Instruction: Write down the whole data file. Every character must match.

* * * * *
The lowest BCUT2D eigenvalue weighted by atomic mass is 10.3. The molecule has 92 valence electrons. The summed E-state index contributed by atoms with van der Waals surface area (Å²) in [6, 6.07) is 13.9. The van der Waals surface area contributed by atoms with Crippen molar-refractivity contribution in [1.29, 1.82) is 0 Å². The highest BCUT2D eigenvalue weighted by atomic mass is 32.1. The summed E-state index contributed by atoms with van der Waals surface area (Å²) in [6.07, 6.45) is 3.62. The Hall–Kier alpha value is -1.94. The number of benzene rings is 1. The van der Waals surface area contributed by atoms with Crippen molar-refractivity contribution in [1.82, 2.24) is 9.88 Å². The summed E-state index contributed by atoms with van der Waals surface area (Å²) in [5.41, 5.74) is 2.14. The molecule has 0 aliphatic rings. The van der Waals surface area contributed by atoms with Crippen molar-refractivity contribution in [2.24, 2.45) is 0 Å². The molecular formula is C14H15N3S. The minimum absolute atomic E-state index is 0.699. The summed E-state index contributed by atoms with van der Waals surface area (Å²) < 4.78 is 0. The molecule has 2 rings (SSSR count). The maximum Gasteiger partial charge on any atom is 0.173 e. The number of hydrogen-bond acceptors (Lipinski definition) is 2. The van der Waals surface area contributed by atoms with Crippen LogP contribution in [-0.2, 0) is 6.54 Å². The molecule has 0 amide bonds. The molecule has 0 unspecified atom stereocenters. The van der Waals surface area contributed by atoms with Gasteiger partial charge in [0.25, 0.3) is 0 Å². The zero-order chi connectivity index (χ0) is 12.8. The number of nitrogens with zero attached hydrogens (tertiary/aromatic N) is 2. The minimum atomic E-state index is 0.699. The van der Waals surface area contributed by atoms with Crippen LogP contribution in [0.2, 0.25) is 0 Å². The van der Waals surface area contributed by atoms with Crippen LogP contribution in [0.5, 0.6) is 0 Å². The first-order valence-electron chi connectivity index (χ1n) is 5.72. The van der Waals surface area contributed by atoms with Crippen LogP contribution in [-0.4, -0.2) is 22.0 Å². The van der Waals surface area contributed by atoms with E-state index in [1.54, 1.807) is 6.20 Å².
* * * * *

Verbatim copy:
The lowest BCUT2D eigenvalue weighted by atomic mass is 10.3. The molecule has 92 valence electrons. The summed E-state index contributed by atoms with van der Waals surface area (Å²) in [6, 6.07) is 13.9. The van der Waals surface area contributed by atoms with Crippen molar-refractivity contribution in [1.29, 1.82) is 0 Å². The highest BCUT2D eigenvalue weighted by atomic mass is 32.1. The summed E-state index contributed by atoms with van der Waals surface area (Å²) in [6.07, 6.45) is 3.62. The Hall–Kier alpha value is -1.94. The number of benzene rings is 1. The van der Waals surface area contributed by atoms with Crippen molar-refractivity contribution in [1.82, 2.24) is 9.88 Å². The summed E-state index contributed by atoms with van der Waals surface area (Å²) in [5.41, 5.74) is 2.14. The molecule has 0 aliphatic rings. The van der Waals surface area contributed by atoms with Crippen molar-refractivity contribution in [2.24, 2.45) is 0 Å². The molecular formula is C14H15N3S. The minimum absolute atomic E-state index is 0.699. The summed E-state index contributed by atoms with van der Waals surface area (Å²) < 4.78 is 0. The molecule has 2 rings (SSSR count). The maximum Gasteiger partial charge on any atom is 0.173 e. The number of hydrogen-bond acceptors (Lipinski definition) is 2. The van der Waals surface area contributed by atoms with Crippen LogP contribution in [-0.2, 0) is 6.54 Å². The molecule has 0 amide bonds. The molecule has 0 unspecified atom stereocenters. The van der Waals surface area contributed by atoms with Gasteiger partial charge in [0.25, 0.3) is 0 Å². The zero-order chi connectivity index (χ0) is 12.8. The number of nitrogens with zero attached hydrogens (tertiary/aromatic N) is 2. The minimum atomic E-state index is 0.699. The van der Waals surface area contributed by atoms with Crippen LogP contribution in [0.2, 0.25) is 0 Å². The van der Waals surface area contributed by atoms with Crippen LogP contribution in [0.5, 0.6) is 0 Å². The first-order valence-electron chi connectivity index (χ1n) is 5.72. The van der Waals surface area contributed by atoms with Crippen LogP contribution in [-0.4, -0.2) is 22.0 Å². The van der Waals surface area contributed by atoms with E-state index in [1.54, 1.807) is 6.20 Å².